Germany infections rise by the most in 9 days: There were 1,855 new cases in Germany during the 24 hours through Thursday morning. That’s the most since September 8. It brought the total of the country to 266,869, while fatalities increased by 6 to 9,373. On Wednesday, the infection rate dropped to the key threshold of 1.0. Read more here

Richard Branson to raise $400 million for ailing businesses: Richard Branson has joined the crush of high-profile investors seeking to raise money for blank-cheque companies, pitching a $400 million vehicle that would hunt for deals to expand Virgin Group’s brand in the US. The finances of Britain’s best-known billionaire have been strained by Covid-19’s impact on Virgin’s businesses from airlines to gyms, prompting him to suggest in April that he may need to mortgage his home in the British Virgin Islands. Read more here

Kia suspends Seoul factory after Covid-19 outbreak: South Korea's second-largest automaker said that the company has stopped production in the two plants located in Gwangmyeong, southwest of Seoul. Sohari, which employs 5,800 workers, produces 320,000 units per year, accounting for 10 per cent of Kia's total production. Its line ups include the Rio subcompact sedan, the K9 premium sedan and the Carnival minivan. Read more here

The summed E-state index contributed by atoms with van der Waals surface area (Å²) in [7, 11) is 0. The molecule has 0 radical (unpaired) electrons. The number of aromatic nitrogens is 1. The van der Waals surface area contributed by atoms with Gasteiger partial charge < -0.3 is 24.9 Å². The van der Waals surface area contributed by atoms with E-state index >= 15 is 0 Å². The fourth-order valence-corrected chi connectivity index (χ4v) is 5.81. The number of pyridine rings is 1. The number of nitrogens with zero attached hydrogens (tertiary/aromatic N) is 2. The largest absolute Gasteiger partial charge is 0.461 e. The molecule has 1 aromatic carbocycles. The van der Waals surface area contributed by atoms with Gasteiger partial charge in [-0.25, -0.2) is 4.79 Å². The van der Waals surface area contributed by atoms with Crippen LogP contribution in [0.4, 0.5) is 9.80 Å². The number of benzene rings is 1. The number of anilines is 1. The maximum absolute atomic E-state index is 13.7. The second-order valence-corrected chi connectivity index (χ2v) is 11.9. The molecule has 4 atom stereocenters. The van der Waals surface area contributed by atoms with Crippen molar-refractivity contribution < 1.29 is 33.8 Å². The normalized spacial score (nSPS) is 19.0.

Specials

When to stop Working From Home? How about never, workers say

 
It’s not that they hate the idea of returning, but more that they’ve grown to really like the work-from-home life. It’s becoming the big topic of conversation across virtual workplaces, as companies try to get employees to leave their makeshift desks in bedrooms, kitchen counters, porches or backyards for the once-familiar surroundings of the good old office. A Wells Fargo/Gallup survey released Wednesday found 42 percent of 1,094 workers surveyed in August had a positive view of working remotely, versus 14 percent who viewed it negatively. Almost a third of the 1,200 US office workers surveyed by consultancy PricewaterhouseCoopers in June said they’d prefer to never go back to the office, while 72 percent said they’d like to work away from the office at least two days a week. Read more here

Depression has skyrocketed during the Covid-19 pandemic, study says